Outstanding poem! Vivid and succinct. I think our country has always been a messier place than we’d like to admit.
Tokens of CompanionshipOn poem Interregum
Oh, no, Andrea! I am so sorry to hear that one of your loved ones is fighting a serious illness.
LizOn poem A Rose In Winter
Yeah, we’re pretty much in the land of Jabberwocky.
LizOn poem Electoral
You’re spot-on with this one!
LizOn poem Public Square
Your poem reminds me of two camps in the Vermont woods, my dad’s and my aunt’s, where nightime was without human noise and there was no ambiant light, just moon and stars.
LizOn poem The Racket
It does make me wonder why plastic packaging is so excessive, much more than is needed.
LizOn poem A Shellacking
Um, did one of my writing process students write this? 😉
LizOn poem Less Precious
I hear the thundering hoofbeats of four horses . . .
LizOn poem Hive Mind
What part of epidemiology don’t these idiots understand? Don’t get me started . . .
LizOn poem Frat Boy
No melodrama here, dear Andrea. Just a moving, beautifully crafted poem.
MargritOn poem Puzzled
This brought tears, dear Andrea, and many memories of you, your sister, your parents, the shingled house, Lake Superior. Thank you.
MargritOn poem Superior Haunting
As much as I like your poetry, Andrea, I would like to see more stories like this one. A great read, and thought-provoking. And even though I‘m 81, I have to confess that I am thrilled every day about how this phone keeps me connected to the whole world and provides me with a brain much better than my own: Google.
MargritOn the short story Twisting Wrenches
Hate to know that this is the last installment—great ending. Wish that this would be the beginning of your novel.
MargritOn the short story episode Resilience VIII
I will hang this poem on my door opposite my bed so that I can read it at sunrise to cheer me up for the day.
MargritOn the poem episode Promise
This is an excellent poem. It reminds me so much of the camp my father built in the woods of the Northeast Kingdom, which, sadly, is no more. Only memories remain.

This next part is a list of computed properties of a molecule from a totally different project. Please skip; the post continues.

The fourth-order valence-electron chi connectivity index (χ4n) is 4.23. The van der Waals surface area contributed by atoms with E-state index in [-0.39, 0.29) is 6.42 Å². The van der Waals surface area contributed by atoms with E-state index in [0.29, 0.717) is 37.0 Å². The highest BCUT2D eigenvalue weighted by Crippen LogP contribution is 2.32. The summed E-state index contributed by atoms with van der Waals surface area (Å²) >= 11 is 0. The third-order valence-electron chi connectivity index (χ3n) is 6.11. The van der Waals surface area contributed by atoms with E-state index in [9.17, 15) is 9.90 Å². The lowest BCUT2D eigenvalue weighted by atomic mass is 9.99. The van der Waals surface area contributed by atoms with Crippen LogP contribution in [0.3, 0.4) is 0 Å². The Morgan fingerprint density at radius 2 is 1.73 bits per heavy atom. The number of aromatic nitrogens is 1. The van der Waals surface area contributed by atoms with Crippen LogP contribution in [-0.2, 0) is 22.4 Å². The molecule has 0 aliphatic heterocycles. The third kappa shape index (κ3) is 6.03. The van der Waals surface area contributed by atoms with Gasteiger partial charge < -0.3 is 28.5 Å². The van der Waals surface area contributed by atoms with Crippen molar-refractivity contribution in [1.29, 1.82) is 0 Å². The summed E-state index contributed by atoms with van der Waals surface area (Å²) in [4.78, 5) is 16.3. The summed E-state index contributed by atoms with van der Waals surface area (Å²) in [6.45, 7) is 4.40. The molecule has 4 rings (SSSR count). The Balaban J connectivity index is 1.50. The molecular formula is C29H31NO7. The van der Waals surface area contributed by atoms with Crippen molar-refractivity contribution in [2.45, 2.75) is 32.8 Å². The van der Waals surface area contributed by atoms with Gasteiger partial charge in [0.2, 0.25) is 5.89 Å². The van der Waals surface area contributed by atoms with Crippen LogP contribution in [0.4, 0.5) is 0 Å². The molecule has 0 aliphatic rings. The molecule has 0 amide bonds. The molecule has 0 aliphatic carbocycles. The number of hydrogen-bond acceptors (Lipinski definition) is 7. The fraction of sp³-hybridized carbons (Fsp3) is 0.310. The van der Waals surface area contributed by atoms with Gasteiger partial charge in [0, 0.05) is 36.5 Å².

What a clever way to encourage post engagement! I haven’t seen it done before.
I know a lot of online businesses use testimonials for engagement and social proof, essentially soliciting reviews to post on their own site.
This can be persuasive when trying to convince people to buy an unseen product or unfamiliar service in a touchless society.
Many themes and plugins and WordPress itself are equipped with the capacity to do a testimonial page.
I have never dabbled in it till now for two reasons: first, because in the shadow of my parent’s face to face generation, it seemed in poor taste and self-congratulatory. I hope it does not come off this way. 😬
Second I was worried about publishing anything that seemed to praise my own work since doing so used to be a big no-no in the practice of law. Even though this blog has nothing to do with that part of my former life.
This post is done with Gutenberg with a Genesis Blocks template. It looks awful on reader, pretty good on mobile and great on desktop. Fortunately I had a lot of great material to work with! I hope you enjoy these positive comments as much as I do.
I’m finding that getting your voice heard is a great challenge in this space, and people are more inclined to listen or read, when they know someone else liked what you had to say.
It also helps that readers often point out what is special about your work. Things you’re not aware of, because it’s yours.
And receiving and responding to comments is my very favorite thing about blogging. It helps me grow as a writer and meet all sorts of interesting people. Like you Liz!
Thanks for listening to my rather lengthy and guilty explanation of what I hope is a good addition to my site!
Since Im mostly writing creatively, I have to prove socially that in that sphere I can hold my own (or at least I like to think so.) I hope that sharing a few words of encouragement from some of my favorite online writers, will entice a few new people to dip their toes into the water.
I’ll be very interested in hearing how people respond to the new feature and whether it attracts new readers and followers.
Ill let you know.